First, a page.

Team building is the use of different types of team interventions that are aimed at enhancing social relations and clarifying team members’ roles, as well as solving task and interpersonal problems that affect team functioning.
Team building was originally a group process intervention aimed at improving interpersonal relations and social interactions but over time has developed to include achieving results, meeting goals and accomplishing tasks.
There is consensus and conceptual clarity about what team building constitutes exactly. The four components are:
Goal setting: emphasizes setting objectives and developing individual and team goals. Team members become involved in action planning to identify ways to achieve goals. It is designed to strengthen team member motivation to achieve team goals and objectives.
Role clarification: emphasizes increasing communication among team members regarding their respective roles within the team. Team members improve their understanding of their own and others’ respective roles and duties within the team. The team, and how best to use it, allows members to understand why clear roles are important. The members should also realize that they are interdependent and the failure of one team member leads to the failure of the entire team.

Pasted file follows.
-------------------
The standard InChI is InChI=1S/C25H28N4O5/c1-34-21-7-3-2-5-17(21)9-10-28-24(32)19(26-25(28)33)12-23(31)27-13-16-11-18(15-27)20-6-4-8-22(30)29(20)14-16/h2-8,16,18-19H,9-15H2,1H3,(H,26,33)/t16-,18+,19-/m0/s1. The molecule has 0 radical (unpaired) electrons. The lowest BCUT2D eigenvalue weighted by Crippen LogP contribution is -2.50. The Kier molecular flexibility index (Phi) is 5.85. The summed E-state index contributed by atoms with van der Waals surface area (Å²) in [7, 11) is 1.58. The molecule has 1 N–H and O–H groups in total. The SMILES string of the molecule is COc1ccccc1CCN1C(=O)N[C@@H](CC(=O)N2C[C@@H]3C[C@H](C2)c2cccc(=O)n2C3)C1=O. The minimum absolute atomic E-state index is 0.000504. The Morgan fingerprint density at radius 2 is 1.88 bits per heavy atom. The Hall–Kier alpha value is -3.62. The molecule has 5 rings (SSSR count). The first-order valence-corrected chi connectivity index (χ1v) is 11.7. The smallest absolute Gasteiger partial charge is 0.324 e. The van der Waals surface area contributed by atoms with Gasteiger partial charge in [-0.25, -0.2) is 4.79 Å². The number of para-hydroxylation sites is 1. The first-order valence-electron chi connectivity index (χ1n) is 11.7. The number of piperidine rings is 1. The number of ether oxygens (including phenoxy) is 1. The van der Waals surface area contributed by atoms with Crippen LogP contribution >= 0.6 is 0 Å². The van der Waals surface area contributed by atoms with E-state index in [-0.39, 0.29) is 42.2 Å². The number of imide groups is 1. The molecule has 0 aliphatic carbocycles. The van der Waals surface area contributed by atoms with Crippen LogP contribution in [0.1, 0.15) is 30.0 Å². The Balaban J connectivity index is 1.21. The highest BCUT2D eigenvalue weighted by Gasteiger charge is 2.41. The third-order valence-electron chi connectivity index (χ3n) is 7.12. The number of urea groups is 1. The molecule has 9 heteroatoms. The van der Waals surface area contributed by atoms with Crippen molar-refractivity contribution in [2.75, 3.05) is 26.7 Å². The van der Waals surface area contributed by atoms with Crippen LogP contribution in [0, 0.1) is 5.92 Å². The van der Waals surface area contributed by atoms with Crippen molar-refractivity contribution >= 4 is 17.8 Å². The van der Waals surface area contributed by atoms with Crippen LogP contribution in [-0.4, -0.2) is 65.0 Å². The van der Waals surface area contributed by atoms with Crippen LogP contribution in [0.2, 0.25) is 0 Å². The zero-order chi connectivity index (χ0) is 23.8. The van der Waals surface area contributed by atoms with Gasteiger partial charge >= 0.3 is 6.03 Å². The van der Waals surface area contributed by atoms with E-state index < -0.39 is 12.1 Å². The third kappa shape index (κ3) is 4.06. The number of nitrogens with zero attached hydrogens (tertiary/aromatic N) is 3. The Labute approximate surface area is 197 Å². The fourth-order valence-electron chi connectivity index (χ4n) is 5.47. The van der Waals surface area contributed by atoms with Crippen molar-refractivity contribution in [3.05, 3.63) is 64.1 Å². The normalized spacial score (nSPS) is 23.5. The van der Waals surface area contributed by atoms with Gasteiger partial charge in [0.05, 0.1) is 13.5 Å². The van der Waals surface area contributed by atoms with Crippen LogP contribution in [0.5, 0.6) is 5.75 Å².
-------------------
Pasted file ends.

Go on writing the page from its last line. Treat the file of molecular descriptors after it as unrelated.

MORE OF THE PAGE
Problem solving: emphasizes identifying major task-related problems within the team. Team members become involved in action planning, implementing solutions to identified problems and to evaluate those solutions. They practice setting goals, developing interpersonal relations, clarifying team roles, and working to improve organizational characteristics through problem-solving tasks. Interpersonal relations management: this intervention emphasizes increasing teamwork skills (i.e. mutual supportiveness, communication, and sharing of feelings). Team members develop trust in one another and confidence in the team.
Environment: teams are not closed systems. It is critical that they interact effectively with their external environments. Teams need good diplomatic relationships with key managers, union officials, other teams, and the functions that affect their performance. Team members must feel free to disagree with each other during team meetings but should present a united, positive front to the rest of the organization.